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 Post subject: Muddying the waters
PostPosted: Sat Mar 31, 2012 9:38 am 
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Joined: Sun Jul 03, 2005 11:11 am
Posts: 24869
Location: Bradford
I am beginning to suspect that the "elephant in the room" syndrome which is so apparent in our media arises as much from ignorance and incompetence as it does any conspiracy to conceal the impact of the EU on our lives.

The EU elephant having been ignored on postal charges and the famous pasties, we now have "Exhibit 1" - this piece in the Daily Wail (illustrated above), which retails alarming tales about blunders and near-catastrophes occurring in British hospitals through poor language skills amongst the staff.

Despite its own piece in January (below) telling us that the EU is not directly responsible for such situations whereby nurses end up on the wards with a dangerously limited grasp of English, the paper continues to focus almost exclusively on the EU involvement.

View full article here

We are a satellite state of the Greater European Empire, ruled by a supreme government in Brussels. We owe this government neither loyalty nor obedience. It is not our government. It is theirs. It is our enemy.

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 Post subject: Re: Muddying the waters
PostPosted: Sat Mar 31, 2012 10:17 am 

Joined: Sun Jul 03, 2005 11:11 am
Posts: 6700
When "everybody" is in charge, no one is in charge. Responsibility shared is responsibility diluted, and while the finger of blame is pointed in one direction, others equally culpable get away with it.

It is for precisely this reason that the Sovereign was awarded all Authority by those wise men in 1688.

If you don't get grumpy as you grow older then you aren't paying attention

 Post subject: Re: Muddying the waters
PostPosted: Sat Mar 31, 2012 10:29 am 

Joined: Wed Jul 23, 2008 12:59 pm
Posts: 1862
In fact, what the EU did was prevent the European-qualified medical staff being entered on the UK register, merely because they could not speak English. This did not in any way prevent hospitals insisting that staff displayed a specific level of skill – it simply transferred the responsibility from the national registration authorities to the individual employers.

The EU has muscled the national authority out of the way. Through incompetence or bloody mindedness this has been translated into the legally responsible party (hospitals) being told by someone other than the EU or coming to understand that it is not allowed to require decent language skill from its employees.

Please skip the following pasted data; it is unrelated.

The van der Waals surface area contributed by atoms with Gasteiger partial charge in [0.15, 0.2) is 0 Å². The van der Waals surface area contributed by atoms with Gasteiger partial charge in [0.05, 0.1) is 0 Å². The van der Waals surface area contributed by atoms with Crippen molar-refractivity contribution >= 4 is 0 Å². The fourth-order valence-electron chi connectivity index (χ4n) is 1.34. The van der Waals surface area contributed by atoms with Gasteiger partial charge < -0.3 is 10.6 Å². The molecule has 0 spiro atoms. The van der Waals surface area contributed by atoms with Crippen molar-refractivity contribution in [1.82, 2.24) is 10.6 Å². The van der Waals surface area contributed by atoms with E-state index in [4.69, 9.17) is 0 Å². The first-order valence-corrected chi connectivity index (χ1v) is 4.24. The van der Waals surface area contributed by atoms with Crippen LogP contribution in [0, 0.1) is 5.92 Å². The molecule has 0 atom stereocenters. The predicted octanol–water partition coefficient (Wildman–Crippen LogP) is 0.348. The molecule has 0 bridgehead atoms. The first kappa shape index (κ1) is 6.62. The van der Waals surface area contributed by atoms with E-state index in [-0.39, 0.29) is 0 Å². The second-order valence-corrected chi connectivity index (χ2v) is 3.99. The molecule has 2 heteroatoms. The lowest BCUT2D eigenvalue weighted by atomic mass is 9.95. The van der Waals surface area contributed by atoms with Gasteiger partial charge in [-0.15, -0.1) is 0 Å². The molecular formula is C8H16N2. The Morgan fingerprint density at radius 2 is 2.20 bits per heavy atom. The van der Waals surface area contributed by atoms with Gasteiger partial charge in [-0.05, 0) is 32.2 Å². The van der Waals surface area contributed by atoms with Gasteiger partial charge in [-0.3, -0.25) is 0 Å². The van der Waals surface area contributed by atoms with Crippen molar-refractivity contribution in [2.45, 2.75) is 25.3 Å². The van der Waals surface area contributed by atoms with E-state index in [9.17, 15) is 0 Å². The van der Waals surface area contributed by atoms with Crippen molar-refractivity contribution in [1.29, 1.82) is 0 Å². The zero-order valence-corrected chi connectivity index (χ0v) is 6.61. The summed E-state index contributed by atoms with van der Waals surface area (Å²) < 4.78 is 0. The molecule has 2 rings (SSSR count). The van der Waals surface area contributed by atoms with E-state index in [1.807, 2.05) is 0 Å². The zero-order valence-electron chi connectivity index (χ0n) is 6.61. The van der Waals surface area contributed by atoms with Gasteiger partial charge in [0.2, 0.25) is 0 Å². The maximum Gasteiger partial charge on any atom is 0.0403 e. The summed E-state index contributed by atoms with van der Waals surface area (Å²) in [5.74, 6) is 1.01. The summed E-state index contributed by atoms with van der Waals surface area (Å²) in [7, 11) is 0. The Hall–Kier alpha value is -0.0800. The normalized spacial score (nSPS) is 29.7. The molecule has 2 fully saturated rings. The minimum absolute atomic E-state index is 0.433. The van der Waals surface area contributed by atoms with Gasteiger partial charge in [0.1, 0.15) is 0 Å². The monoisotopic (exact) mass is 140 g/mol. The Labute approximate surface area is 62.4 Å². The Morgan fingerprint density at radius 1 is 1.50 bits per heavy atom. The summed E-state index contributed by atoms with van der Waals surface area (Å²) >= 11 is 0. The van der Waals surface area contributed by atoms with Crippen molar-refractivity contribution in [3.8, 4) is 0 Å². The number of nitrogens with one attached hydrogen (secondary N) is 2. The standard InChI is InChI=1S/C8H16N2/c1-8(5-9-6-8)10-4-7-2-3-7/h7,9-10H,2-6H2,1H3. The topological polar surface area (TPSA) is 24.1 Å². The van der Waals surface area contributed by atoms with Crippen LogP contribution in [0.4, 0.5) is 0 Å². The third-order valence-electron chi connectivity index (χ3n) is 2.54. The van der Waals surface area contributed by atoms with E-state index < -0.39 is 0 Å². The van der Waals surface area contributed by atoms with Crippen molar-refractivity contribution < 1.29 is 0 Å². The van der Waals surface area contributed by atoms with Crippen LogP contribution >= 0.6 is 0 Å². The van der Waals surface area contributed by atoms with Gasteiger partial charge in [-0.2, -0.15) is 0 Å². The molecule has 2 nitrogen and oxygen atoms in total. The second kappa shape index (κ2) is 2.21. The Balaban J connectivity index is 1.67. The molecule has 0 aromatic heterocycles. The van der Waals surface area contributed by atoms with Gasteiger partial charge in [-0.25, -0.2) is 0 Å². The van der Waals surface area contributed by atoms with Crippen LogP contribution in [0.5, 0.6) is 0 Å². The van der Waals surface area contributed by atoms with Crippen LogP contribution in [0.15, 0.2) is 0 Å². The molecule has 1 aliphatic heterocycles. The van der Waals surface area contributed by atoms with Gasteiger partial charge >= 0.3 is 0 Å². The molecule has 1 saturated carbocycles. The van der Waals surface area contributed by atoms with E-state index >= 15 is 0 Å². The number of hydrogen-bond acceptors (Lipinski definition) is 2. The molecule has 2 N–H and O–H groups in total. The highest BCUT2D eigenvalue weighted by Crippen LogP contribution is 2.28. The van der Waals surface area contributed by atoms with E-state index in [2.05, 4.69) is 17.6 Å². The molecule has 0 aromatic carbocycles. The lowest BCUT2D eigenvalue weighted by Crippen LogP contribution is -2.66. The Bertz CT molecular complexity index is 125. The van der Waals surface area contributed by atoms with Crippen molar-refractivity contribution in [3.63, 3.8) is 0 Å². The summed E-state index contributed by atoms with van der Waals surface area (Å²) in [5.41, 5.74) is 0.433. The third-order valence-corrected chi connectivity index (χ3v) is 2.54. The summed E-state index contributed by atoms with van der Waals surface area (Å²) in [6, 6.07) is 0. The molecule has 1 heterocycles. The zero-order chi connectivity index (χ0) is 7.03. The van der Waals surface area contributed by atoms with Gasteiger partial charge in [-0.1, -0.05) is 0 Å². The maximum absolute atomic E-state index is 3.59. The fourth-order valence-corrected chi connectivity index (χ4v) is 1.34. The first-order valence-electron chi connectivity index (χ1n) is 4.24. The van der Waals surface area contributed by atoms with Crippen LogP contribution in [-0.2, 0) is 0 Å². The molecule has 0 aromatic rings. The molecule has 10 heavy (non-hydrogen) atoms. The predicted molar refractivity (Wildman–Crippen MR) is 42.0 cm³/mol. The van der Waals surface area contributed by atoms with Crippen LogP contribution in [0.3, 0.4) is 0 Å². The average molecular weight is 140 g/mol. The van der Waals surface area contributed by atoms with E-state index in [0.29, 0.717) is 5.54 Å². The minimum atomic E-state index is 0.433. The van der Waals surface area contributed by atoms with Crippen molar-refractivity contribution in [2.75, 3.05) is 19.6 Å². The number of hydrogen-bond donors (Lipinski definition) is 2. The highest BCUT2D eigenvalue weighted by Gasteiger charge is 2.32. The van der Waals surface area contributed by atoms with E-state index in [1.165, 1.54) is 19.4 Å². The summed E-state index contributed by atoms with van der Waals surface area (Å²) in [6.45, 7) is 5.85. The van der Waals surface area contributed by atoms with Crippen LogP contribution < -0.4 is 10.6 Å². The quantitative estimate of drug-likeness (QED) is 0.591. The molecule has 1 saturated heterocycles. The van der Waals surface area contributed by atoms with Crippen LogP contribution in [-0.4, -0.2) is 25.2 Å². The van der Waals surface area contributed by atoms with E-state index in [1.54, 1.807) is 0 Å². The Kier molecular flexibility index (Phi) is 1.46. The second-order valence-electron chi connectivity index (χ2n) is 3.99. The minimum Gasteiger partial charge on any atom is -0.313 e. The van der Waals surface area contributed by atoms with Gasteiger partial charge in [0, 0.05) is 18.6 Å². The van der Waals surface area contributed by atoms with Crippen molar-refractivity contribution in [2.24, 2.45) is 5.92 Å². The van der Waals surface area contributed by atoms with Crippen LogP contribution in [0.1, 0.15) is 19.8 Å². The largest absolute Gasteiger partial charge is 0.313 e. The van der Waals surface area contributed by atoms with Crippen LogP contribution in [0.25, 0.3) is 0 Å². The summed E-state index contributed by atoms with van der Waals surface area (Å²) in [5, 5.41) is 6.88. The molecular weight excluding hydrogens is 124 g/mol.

When the EU clarified things that should have been the end of it but at that time the British medical authorities were campaigning for centralising the language requirement into their hands which IIRC the EU directive doesn't allow for except in individual cases when concerns have been raised.

It isn't complicated: The hospitals are responsible for ensuring the people they employ are suitable for the job and that includes checking language skills. The discrimination against people with poor English is a sensible one given the patients generally speak English and the labels and terms used are in English. It's not about race, it's not about nationality, it's about the safety of patients so it is allowed.

The most recent Mail article says:
Yet, far from tackling this dangerous situation, the European Union is set to reinforce rules which ban English tests for doctors and nurses from the EU before they are allowed to work here, branding it a ‘restraint of free movement’ of workers.

The European directive, currently being debated in Brussels, insists that British employers can only test medics from Europe after their poor English has endangered patient care, flagging ‘serious and concrete doubt about the professional’s sufficient language knowledge’.

I think they are referring to this Directive 2005/36/EC – policy developments.

Article 53 of Directive 2005/36/EC says
"Persons benefiting from the recognition of professional qualifi-
cations shall have a knowledge of languages necessary for prac-
tising the profession in the host Member State."

If the person does not meet that standard they are not protected by the Directive. The problem appears to be that no language standard is being demanded by the direct employers of these professionals. At the same time the national authority is agitating to get that responsibility placed in their hands - ie that the BMA or whoever would test language skills - and this is what I think is not allowed. The EC directives talk about member states and national authorities. The responsibility of the actual employers seems to go unmentioned.(Perhaps because it is bloody obvious?)